Rocklin High School’s Garden


Trey Spencer, Staff Reporter

From growing enormous zucchinis to presenting lovely flowers, the RHS garden has a lot to offer.

Over time, Rocklin High School teachers have found multiple uses for the garden. The garden first started off as a resource for the culinary club, providing vegetables that they would dice and chop into beautiful dishes.

Mr. Kimmel has found gardening “… a calming thing to do and an enjoyable activity.” He said, “I am not the greatest gardener, I do kill plants.” Though he might not be the best gardener, Mr. Kimmel has noticed that gardening is a calming outlet that can be enjoyed by everyone.

Gardening can also give one an appreciation for life. When you’ve placed the seed in its bed you’ve carefully dug and tucked it in with the soil you’ve placed on top — the seed begins to grow. “When you see something go from a seed to a vegetable, watching it grow … it’s awesome,” Mr. Kimmel said.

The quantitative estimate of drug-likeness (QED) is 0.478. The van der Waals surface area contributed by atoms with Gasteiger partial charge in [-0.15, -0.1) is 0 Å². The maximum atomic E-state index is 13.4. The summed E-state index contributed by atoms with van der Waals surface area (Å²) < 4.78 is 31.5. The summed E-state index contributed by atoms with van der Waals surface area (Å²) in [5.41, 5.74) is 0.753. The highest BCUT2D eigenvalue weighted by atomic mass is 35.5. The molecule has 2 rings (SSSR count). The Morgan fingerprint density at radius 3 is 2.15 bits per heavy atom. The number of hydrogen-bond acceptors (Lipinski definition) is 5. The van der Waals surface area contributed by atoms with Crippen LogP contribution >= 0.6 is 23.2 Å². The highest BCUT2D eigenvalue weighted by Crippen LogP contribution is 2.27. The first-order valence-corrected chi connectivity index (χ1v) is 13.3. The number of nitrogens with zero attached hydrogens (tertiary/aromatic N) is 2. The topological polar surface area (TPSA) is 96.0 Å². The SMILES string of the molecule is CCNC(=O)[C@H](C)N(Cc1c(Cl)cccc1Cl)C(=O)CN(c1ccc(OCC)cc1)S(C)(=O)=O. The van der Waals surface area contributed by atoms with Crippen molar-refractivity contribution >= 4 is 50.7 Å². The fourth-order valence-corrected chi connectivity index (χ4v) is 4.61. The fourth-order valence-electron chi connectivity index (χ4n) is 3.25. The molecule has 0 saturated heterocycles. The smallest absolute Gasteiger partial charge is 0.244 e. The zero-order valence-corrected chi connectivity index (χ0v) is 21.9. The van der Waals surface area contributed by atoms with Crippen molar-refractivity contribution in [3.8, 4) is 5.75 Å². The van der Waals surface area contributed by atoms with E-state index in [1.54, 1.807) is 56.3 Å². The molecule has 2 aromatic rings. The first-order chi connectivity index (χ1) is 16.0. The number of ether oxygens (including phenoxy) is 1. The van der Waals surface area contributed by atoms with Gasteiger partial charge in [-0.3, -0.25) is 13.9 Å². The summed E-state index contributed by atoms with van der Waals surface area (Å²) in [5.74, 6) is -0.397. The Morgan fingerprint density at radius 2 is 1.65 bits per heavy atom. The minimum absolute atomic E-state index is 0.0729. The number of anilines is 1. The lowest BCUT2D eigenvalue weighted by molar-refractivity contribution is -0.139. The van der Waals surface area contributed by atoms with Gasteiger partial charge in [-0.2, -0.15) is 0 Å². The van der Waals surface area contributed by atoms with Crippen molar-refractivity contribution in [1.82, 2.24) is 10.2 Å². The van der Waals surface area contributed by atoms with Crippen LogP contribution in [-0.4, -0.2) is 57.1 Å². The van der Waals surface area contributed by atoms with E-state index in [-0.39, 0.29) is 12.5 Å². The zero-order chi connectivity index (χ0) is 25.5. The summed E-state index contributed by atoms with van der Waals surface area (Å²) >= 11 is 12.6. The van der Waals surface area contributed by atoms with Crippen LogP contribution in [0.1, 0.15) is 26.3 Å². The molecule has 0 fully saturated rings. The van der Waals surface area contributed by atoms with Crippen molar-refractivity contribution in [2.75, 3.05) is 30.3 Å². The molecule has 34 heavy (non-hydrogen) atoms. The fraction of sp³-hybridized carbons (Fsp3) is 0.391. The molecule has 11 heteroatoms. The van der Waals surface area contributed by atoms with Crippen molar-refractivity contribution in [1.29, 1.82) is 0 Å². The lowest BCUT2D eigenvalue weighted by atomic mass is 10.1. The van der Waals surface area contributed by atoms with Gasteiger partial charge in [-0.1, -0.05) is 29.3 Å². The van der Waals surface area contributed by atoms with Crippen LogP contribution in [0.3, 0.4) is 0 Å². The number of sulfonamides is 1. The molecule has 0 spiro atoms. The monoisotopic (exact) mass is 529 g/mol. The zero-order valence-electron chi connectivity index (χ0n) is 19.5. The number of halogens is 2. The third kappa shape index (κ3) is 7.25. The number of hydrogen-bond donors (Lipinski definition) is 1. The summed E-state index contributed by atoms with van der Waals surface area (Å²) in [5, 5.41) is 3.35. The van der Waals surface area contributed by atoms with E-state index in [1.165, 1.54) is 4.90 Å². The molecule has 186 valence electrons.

Gardening at Rocklin High has given Kimmel a desire to see more of the world’s natural beauty he has yet to observe. Kimmel said, “I’d love to get to Patagonia [Chile] and South America, Australia, … New Zealand sounds super fascinating to me.” Snowcapped mountains mirrored by still waters are exactly what Kimmel is on the look out for.

As a school, we are enlightened by the small things that pull one another together as a community. “Now that everybody is back on campus and excited, I mean look around this room, people are happy to be back,” said Kimmel.

Whether students are sitting together in M5, gathering in the garden for the garden club, or gathering around the amphitheater for a performance, these are the small but important things that bring us together as a school.

“Seeing everything grow is so fascinating, I love seeing everyone work on something so creative without knowing what the final product might look like,” said one of the Garden Club’s strongest advocates, Izzy O’Connell.